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John O'Reilly exhibition reviewed in The New York Times by Holland Cotter

Published: June 30, 2011

John O’Reilly’s first show at Tibor de Nagy is not his New York solo debut, though he hasn’t been in the public eye all that long. Now 81, he made his small, intricate photo-collages in private for many years, supporting himself as an art therapist in a hospital in Worcester, Mass., where he lives with the sculptor James Tellin.

By the early 1990s, word of the collages — or montages, as he prefers to call them — were circulating in the art world, and several were chosen for the 1995 Whitney Biennial. Since then Mr. O’Reilly has maintained a low but steady exhibition profile and has produced a substantial amount of new work.

The recent examples in this show are varied in subject and style, but share basic features. Most of the visual elements are lifted from art history, gay pornography and found vintage photographs, supplemented by photos taken by (and of) Mr. O’Reilly himself. The complex cutting and pasting, subtle and seamless, is entirely hand done, without digital assistance.

Several pieces are tributes to cultural heroes. Marsden Hartley is one, in a series of pictures that refer to a boulder-strewn coastal landscape near Gloucester, Mass., where Hartley lived for a while in the early 1930s. Montages dedicated to the poet Hart Crane, who committed suicide by drowning, are filled with oceanic images: in one piece photographed waves blend into the swirling drapery of a Hellenistic deity who, in this context, becomes the poet’s siren-muse.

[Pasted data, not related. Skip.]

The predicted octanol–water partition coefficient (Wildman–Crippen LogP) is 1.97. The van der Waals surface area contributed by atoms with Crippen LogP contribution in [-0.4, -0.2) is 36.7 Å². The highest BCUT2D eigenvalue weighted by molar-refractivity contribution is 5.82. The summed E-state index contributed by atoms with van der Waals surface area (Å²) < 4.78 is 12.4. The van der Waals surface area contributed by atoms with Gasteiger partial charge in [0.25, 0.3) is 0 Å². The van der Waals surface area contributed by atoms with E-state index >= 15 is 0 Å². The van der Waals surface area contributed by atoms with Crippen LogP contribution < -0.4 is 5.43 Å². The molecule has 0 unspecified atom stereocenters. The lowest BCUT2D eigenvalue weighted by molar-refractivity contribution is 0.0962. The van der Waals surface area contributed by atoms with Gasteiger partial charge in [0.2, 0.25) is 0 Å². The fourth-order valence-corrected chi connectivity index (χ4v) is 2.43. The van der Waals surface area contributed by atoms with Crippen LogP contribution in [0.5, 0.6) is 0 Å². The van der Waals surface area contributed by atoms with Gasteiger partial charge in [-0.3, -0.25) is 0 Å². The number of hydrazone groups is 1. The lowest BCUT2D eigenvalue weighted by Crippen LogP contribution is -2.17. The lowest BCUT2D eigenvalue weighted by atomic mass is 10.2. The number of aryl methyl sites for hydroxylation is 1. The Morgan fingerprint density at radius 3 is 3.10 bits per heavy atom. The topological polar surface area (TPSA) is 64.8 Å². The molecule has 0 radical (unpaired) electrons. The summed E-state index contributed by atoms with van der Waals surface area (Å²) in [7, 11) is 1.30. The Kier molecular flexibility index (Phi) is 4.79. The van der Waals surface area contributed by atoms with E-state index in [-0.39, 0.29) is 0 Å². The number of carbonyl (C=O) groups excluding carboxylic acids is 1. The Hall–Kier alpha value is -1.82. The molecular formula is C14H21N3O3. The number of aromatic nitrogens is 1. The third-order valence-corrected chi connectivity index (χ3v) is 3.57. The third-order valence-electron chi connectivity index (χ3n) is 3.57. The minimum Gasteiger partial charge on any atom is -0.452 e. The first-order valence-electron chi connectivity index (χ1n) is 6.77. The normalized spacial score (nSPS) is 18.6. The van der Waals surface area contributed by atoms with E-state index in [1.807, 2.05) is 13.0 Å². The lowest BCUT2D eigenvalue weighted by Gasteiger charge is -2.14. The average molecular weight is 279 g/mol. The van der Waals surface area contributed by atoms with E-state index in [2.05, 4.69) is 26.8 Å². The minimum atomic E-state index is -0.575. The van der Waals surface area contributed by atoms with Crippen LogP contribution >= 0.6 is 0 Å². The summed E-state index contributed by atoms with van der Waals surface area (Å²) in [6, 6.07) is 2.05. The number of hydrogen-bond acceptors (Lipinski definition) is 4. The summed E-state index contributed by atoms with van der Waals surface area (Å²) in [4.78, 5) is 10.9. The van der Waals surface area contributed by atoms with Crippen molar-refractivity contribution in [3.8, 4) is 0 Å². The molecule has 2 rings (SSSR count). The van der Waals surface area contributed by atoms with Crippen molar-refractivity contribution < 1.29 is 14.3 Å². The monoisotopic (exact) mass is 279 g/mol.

And Classical allusions pervade pictures made in memory of the Alexandrian writer Constantine P. Cavafy. Images of shattered architecture, nude men and children in turn-of-the-last-century clothes combine to suggest the Homeric grandeur and autobiographical intimacy of Cavafy’s poetry.

Some of the most graphically concentrated compositions are also the most moving. This is true of “Nijinsky,” which combines a photograph of the dancer’s androgynous face with the painted visage of a Baroque goddess. And it’s true of “Princess’ Dance,” in which one of Velázquez’s Habsburg infantas is accompanied by the ominous shadow of a male figure, arm outstretched.

Is this an updated version of Death and the Maiden? Or an image of an all but invisible artist presenting us with what he has created? Or of an artist and his art becoming one thing, male and female, shadow and flesh? All of these readings are possible in Mr. O’Reilly’s boldly self-effacing and self-insistent work.

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